Any recipe that calls for tomatoes to be stewed, crushed, blended, or otherwise processed will work just fine with a mealy tomato. They taste slightly different, of course, but the biggest offender is by far the texture. This means that as long as you mash up the tomato you won’t really notice a big difference. Even if you don’t physically mush the tomato up yourself, heat will break down the starches and make the tomato a bit more bearable to eat.

Are Mealy Tomatoes Safe To Eat?

The general rule of cooking safety is “when in doubt throw it out.” A tomato with a slightly grainy texture that otherwise tastes and feels different is probably fine. A tomato with other issues as well is probably not. Even if it’s safe to eat, however, you don’t want to eat food that you don’t enjoy.
 
If you wanted to use tomatoes in a sandwich, eat them raw, or mix them with a salad, you’ll probably think about throwing away your mealy tomatoes. You don’t have to! Instead, consider making spaghetti sauce or pretty much any type of stew. You’ll break down the texture enough that your tomatoes become pleasant to eat again.

Can Tomatoes Become Mealy In The Fridge?

The jury seems to be out on this one. While it’s easy to find anecdotal sources of tomatoes becoming mealy in the fridge, scholarly sources suggest that this isn’t frequent. They do, however, agree that storing tomatoes in the fridge might not be the best idea.
 
If your fridge is set to below 55 F (which it almost certainly is) it can cause various types of injury, not just mealiness. In other words, even if storing tomatoes in the fridge doesn’t cause them to become mealy, it’s not the best idea. Don’t do it if you want the freshest taste from your tomatoes.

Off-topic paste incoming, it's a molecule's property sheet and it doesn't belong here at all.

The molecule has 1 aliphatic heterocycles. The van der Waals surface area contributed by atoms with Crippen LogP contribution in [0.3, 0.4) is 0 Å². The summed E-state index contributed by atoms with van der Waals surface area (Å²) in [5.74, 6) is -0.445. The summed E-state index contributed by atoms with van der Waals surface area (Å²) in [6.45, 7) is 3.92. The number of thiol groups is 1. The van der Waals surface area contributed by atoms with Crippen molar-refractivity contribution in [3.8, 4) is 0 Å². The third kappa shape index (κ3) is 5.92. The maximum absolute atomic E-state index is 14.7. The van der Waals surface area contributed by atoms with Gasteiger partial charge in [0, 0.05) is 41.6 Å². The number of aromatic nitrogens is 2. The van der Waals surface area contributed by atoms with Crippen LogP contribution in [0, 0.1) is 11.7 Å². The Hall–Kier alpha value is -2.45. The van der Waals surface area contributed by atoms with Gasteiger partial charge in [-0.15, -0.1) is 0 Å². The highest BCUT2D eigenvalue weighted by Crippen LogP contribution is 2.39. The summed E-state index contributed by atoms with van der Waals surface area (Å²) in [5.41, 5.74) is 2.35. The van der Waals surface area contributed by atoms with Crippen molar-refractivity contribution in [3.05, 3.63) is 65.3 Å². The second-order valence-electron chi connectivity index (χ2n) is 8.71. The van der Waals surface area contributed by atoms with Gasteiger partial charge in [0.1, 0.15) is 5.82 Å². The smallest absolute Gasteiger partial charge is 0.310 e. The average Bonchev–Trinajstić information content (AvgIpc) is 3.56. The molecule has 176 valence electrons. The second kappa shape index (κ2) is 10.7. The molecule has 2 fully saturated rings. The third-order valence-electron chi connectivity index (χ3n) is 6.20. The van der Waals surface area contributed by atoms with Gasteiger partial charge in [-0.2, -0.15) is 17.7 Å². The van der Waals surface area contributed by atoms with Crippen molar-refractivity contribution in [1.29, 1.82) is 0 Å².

Of course, if your choice is between having a slightly injured tomato and a totally rotten one, I’d pick the former. If you know you won’t use a tomato for several days after buying it the fridge is still an acceptable option. Your tomatoes might not taste as good, but they’ll be more edible than if they had grown overripe on the counter.

Mealy Tomatoes: Nature’s Cruel Joke

Fresh tomatoes have a wonderful blend of taste and texture that makes them particularly enjoyable. Mealy tomatoes have had some of their sugars converted into starch. While this is a totally natural process that hardly renders them inedible, it does mess with their taste and texture. If you’ve had the unpleasant experience of biting into a tomato and finding a gritty, porridge-like texture inside, you know that mealy tomatoes aren’t great to eat.
 
Instead, use them in stews, soups, and other recipes where the texture can be disguised. As long as the tomatoes are cooked, pulverized, or blended, you can use them without issue. You might not get to enjoy the raw tomato taste that you were going for, but you’ll still get to use your fruits in a tasty dish of your choosing.

Tags: , ,

Luisa Davis

Luisa Davis

Luisa Davis is a frelance writer and foodie based in Portland, California. Though raised on her mother's homestyle Italian cooking, she has spent most of the last five years traveling and immersing herself in other countries' cuisines. Her work have been published in various publications, both online and offline.

Leave a comment

//